Passport Through Darkness by Kimberly L. Smith ruined me. See, I have this preconceived notion about missionaries—that they all wear ethnic garb and have 10 kids (because there’s nothing else to do on the mission field when you’re not evangelizing or translating the Bible into native languages.) Or they’re single women who never got married. I know that sounds kind of mean, but it’s secretly (now not-so-secretly) what I’ve believed to be true.
Kimberly L. Smith changed all that.
A corporate executive, a wife, and a mother (not to 10 kids), Kimberly’s whole world changed in one terrifying incident. In Passport Through Darkness, Smith details her experiences not only fighting against human-trafficking, but also digs into the depths of her own heart. Surprisingly, the darkness is found both within Smith and abroad in orphanages through Eastern Europe and Africa.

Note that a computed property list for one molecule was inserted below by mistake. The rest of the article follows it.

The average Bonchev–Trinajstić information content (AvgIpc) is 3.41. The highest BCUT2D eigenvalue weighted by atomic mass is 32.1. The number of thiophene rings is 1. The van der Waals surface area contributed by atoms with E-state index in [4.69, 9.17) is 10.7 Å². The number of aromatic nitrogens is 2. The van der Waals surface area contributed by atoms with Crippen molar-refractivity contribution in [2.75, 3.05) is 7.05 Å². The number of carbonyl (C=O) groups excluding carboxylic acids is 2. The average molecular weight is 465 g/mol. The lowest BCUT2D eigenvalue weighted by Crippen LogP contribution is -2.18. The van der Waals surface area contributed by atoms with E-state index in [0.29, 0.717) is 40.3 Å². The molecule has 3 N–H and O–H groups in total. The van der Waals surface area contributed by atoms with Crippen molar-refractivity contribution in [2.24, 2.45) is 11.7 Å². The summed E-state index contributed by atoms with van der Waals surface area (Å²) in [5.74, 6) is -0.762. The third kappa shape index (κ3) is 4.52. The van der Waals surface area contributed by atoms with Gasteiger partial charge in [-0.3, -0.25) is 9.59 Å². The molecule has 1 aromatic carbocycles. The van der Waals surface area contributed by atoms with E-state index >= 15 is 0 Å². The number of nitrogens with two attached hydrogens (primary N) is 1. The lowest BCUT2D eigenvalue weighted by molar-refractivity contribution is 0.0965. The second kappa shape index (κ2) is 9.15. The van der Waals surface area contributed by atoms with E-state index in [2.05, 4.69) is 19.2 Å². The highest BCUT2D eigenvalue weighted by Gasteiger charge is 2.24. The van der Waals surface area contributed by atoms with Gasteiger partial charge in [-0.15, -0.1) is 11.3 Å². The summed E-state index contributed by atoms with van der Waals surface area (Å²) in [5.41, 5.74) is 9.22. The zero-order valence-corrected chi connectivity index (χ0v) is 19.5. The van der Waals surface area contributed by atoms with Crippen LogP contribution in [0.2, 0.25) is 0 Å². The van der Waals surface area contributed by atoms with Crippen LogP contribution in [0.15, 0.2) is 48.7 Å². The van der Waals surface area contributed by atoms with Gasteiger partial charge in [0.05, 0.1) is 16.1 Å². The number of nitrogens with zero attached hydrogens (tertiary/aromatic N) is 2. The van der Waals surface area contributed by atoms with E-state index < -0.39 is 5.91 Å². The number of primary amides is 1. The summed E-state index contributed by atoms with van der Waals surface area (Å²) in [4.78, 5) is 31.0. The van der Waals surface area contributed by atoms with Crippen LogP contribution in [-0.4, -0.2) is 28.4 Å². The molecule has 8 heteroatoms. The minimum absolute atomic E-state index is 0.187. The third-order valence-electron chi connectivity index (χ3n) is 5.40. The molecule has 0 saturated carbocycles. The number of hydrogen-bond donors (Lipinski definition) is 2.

Smith had a lot to lose, including her personal safety. Yet she wasn’t afraid to get uncomfortable (very uncomfortable) to challenge a system in which children and teens are used as sex slaves. Her writing is articulate and her use of language is beautiful, which only enhances Smith’s eye-opening story.
I didn’t expect Smith to get so personal; I thought she might just detail her adventures, throw in a few heartaches for good measure, and go on with her life. And I would go on with mine. But then again, when I saw that Philip Yancey, my favorite writer, endorsed this book, I thought it might just be different, and I was right.
I hope Passport Through Darkness will ruin you, too, that you will see beyond your stereotypes into a world hurting, long, and starving for redemption.
For more information on Kimberly’s work, be sure to check out her mission organization, Make Way Partners, which is working to build a private and indigenous network to end human trafficking in Eastern Europe and Africa. Also, she has a very interesting personal blog.
*Thanks to The B&B Media Group for my review copy of this book.*